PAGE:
Moncham actually uses natural spring water from a hundred meters below the surface of the earth – so visitors can swim leisurely with mineral content rich in copper, magnesium, calcium and sulfate ions.
After coming out at the Onsen, I was given a Yutaka and Ocha drink, and was invited to enjoy the natural scenery in a layout similar to Japan in the Zabuton sitting area which is a base made of foam with a layer of cloth and a low table. After finishing enjoying the ocha green tea dish, I toured the area still using the Japanese-style yutaka and wooden slippers provided. At the restaurant, I had my sure message. I feel like I’m fleeing to Japan.
White Temple Chiang Mai
Wat Rong Khun, better known as the “White Temple” is one of the best known temples in Thailand. This temple is located outside the city of Chiang Rai. Because of its remote location, visitors usually come in a package tour visiting the tourist attractions of Chiang Rai from Chiang Mai one day.
This Wat Rong Khun Temple looks new but has actually been in a pugari. Before being renovated, this temple looked very bad. This renovation was initiated by one of Thailand’s biggest artists – Chalermchai Kositpipat who decided to buy and renovate the sacred building with its own funds worth 40 million Baht
The mural on the wall in the Wat Rong Khun temple has as many Buddhas as the number of Holywood figures in it. The large demon head painting in this temple is covered with all kinds of modern idols (Neo from the Matrix, Pokemon, Hello Kitty, Michael Jackson, etc.). They all represent the distractions that humans face in their search for true enlightenment.
I myself really like the combination of white and gold in this temple. The toilet is full of golden knick knacks. At the entrance to this temple, there are protruding hands as if to ask for help from the afterlife. Hiyy …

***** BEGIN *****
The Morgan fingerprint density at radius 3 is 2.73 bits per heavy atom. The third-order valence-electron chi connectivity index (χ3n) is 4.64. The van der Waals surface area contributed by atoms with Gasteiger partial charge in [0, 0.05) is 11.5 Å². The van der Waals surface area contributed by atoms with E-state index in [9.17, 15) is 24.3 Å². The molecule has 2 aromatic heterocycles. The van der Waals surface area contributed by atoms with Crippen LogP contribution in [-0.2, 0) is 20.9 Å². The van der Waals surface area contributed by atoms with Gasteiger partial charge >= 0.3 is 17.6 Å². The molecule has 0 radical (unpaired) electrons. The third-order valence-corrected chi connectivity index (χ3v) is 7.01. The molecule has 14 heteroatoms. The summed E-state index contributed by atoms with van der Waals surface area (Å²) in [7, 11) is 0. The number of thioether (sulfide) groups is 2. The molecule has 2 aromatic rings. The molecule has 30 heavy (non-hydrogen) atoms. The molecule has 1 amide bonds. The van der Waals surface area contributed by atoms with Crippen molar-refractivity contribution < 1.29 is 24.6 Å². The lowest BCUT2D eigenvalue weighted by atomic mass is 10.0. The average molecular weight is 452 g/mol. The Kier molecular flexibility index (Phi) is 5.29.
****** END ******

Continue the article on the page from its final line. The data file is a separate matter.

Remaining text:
Long Neck Girl
Two decades ago, an increasingly fierce civil war between separatist Karenni and the Burmese army caused Kayar residents to leave Myanmar. Thailand gives permission for Kayan residents to stay temporarily under the status of “conflict refugees”. At present, there are around 500 Kayan people (also known as Padaung people) who live in villages that are guarded on the northern Thai border.
This tribe has a custom where some women wear rings to create the appearance of a long neck. This exotic tradition inspired the creation of a tourist village in 1985.
When I came to this village, there was a special area where the long neck community tried in an oval area that could be rotated for about 5-10 minutes. To be honest, visiting this area feels very touristy, because it is clear that this area is not a place to live, they are just a showcase of clothes and women use longneck necklaces and handicrafts from this group.
The Golden Triangle is an area where the borders of Thailand, Laos and Myanmar meet at the Ruak and Mekong rivers. The name Golden Triangle refers to an area of around 950,000 square kilometers (367,000 square miles) which overlaps with mountains in these three countries. Thai is known locally as Sop Ruak, because it is a meeting between the Ruak River and the Mekong River.
Its fertile soil made it famous as a producer of opium in ancient times. The Golden Triangle is now one of the favorite destinations for tourists traveling especially to northern Thailand. I went to the Golden Triangle with a day tour package that includes Chaing Rai.
From this Golden Triangle I briefly visited Laos using a simple wooden boat. Even though I was in Laos only had time to eat lunch and look at souvenirs, it was not bad visiting a new country.
Besides these seven places, actually Chiang Mai has many other natural attractions worth visiting. Unfortunately my time is limited. Plus, cheap and delicious Thai food, makes me feel at home to explore cafes and unique restaurants in this city.